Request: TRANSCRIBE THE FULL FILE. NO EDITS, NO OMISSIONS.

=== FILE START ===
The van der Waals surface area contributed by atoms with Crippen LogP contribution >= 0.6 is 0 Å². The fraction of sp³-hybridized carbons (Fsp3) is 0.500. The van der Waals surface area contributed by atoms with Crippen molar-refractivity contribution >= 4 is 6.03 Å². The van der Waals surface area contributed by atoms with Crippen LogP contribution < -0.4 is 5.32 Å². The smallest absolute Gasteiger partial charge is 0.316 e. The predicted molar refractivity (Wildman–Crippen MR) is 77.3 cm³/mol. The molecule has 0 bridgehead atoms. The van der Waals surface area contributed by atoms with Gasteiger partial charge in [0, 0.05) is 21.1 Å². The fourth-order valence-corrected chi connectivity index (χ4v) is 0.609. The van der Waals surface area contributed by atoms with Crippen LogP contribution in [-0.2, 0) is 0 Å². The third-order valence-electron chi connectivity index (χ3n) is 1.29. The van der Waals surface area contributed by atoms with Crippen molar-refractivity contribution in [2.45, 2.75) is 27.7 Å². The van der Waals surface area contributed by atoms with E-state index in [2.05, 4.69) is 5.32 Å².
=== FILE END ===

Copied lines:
The van der Waals surface area contributed by atoms with Crippen LogP contribution >= 0.6 is 0 Å². The fraction of sp³-hybridized carbons (Fsp3) is 0.500. The van der Waals surface area contributed by atoms with Crippen molar-refractivity contribution >= 4 is 6.03 Å². The van der Waals surface area contributed by atoms with Crippen LogP contribution < -0.4 is 5.32 Å². The smallest absolute Gasteiger partial charge is 0.316 e. The predicted molar refractivity (Wildman–Crippen MR) is 77.3 cm³/mol. The molecule has 0 bridgehead atoms. The van der Waals surface area contributed by atoms with Gasteiger partial charge in [0, 0.05) is 21.1 Å². The fourth-order valence-corrected chi connectivity index (χ4v) is 0.609. The van der Waals surface area contributed by atoms with Crippen LogP contribution in [-0.2, 0) is 0 Å². The third-order valence-electron chi connectivity index (χ3n) is 1.29. The van der Waals surface area contributed by atoms with Crippen molar-refractivity contribution in [2.45, 2.75) is 27.7 Å². The van der Waals surface area contributed by atoms with E-state index in [2.05, 4.69) is 5.32 Å².